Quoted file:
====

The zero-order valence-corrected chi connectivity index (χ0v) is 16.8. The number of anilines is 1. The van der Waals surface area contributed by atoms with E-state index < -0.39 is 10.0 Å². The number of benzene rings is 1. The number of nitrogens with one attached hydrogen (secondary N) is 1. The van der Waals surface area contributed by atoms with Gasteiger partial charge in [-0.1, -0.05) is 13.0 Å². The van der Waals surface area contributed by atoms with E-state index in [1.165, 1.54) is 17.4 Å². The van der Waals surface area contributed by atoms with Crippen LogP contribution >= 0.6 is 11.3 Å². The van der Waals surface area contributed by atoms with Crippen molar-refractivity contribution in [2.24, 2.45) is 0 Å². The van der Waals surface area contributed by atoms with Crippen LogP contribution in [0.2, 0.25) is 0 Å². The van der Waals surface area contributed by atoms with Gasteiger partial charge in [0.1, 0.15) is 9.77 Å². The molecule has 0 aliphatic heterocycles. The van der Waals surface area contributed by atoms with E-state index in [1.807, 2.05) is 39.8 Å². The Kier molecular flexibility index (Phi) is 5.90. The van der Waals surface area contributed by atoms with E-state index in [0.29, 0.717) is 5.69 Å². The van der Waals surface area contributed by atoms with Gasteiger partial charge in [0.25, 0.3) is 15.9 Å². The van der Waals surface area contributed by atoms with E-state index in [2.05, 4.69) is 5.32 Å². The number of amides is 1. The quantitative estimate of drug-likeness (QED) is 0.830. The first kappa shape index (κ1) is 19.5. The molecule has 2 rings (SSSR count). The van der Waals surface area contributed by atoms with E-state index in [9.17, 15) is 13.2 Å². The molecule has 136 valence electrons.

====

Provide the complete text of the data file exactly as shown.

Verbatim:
The zero-order valence-corrected chi connectivity index (χ0v) is 16.8. The number of anilines is 1. The van der Waals surface area contributed by atoms with E-state index < -0.39 is 10.0 Å². The number of benzene rings is 1. The number of nitrogens with one attached hydrogen (secondary N) is 1. The van der Waals surface area contributed by atoms with Gasteiger partial charge in [-0.1, -0.05) is 13.0 Å². The van der Waals surface area contributed by atoms with E-state index in [1.165, 1.54) is 17.4 Å². The van der Waals surface area contributed by atoms with Crippen LogP contribution >= 0.6 is 11.3 Å². The van der Waals surface area contributed by atoms with Crippen molar-refractivity contribution in [2.24, 2.45) is 0 Å². The van der Waals surface area contributed by atoms with Crippen LogP contribution in [0.2, 0.25) is 0 Å². The van der Waals surface area contributed by atoms with Gasteiger partial charge in [0.1, 0.15) is 9.77 Å². The molecule has 0 aliphatic heterocycles. The van der Waals surface area contributed by atoms with E-state index in [1.807, 2.05) is 39.8 Å². The Kier molecular flexibility index (Phi) is 5.90. The van der Waals surface area contributed by atoms with E-state index in [0.29, 0.717) is 5.69 Å². The van der Waals surface area contributed by atoms with Gasteiger partial charge in [0.25, 0.3) is 15.9 Å². The van der Waals surface area contributed by atoms with E-state index in [2.05, 4.69) is 5.32 Å². The number of amides is 1. The quantitative estimate of drug-likeness (QED) is 0.830. The first kappa shape index (κ1) is 19.5. The molecule has 2 rings (SSSR count). The van der Waals surface area contributed by atoms with E-state index in [9.17, 15) is 13.2 Å². The molecule has 136 valence electrons.